Once his target was out of the building, his attention became more focused. He watched closely as two well-dressed men, perhaps salesmen or clientele--he didn’t know which--made what appeared to be small talk with his subject. What they were conversing about was of no importance to him. What was important was that he observe for himself the day-to-day activities of this person so that he could accurately plan his next move. It was not an easy job to make murder look adventitious, but he was nothing if not good at what he did. If that hadn’t been the case for the last fifteen years, he and his employers might have ended up doing hard time long ago, or worse, sitting on death row in some penitentiary somewhere. He didn’t intend on letting either of those things happen anytime soon.

After the two men departed, the dark man watched his subject get into one of his own cars and drive it off the lot. He followed, mindful of keeping a safe distance away from the brand new Jaguar as it sped down the road. When it came to routines, this particular man’s was a simple one: for three successive mornings in a row, he ate breakfast, a boiled egg, buttered toast, a glass of orange juice and a cup of coffee, with almost no variation. Then a mixed drink, maybe two, followed by some time in his Jacuzzi and finally a visit to the office. After work he would either a stop at his favorite tobacco shop, or grab a sandwich at a nearby deli, depending on his mood for the evening, always invariably ending up at his place of residence.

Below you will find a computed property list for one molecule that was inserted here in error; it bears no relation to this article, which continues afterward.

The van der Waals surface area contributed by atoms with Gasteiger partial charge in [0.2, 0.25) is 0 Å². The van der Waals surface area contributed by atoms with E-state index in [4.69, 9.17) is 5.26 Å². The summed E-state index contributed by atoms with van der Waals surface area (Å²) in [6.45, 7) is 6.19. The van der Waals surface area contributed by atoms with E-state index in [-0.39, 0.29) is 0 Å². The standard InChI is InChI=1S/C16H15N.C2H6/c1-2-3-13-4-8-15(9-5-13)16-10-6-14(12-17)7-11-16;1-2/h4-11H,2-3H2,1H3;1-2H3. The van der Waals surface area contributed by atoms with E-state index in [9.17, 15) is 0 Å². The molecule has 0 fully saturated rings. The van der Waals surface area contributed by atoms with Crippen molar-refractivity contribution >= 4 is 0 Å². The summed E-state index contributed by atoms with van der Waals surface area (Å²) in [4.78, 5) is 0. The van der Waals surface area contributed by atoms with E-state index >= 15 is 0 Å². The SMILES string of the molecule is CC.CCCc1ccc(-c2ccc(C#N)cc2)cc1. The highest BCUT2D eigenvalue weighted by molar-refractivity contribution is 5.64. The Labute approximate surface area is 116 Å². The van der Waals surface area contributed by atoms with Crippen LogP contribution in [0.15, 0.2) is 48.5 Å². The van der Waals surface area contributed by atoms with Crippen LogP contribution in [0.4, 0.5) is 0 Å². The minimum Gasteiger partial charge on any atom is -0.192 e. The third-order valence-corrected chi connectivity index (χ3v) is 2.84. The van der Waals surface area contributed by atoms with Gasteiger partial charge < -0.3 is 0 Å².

The dark man usually needed several days to stake out his target and implement a satisfactory strategy of elimination, but if the legwork had been done for him ahead of time, all he needed to do was verify the information. Such precautions enabled him to do his job more quickly and effectively. He sought a method that would be precise and clean, which left no indication of foul play. In this case he would take his target out in familiar surroundings, under entirely plausible circumstances. Who would suspect the accidental death of a man who drowns in his own pool after imbibing too much liquor?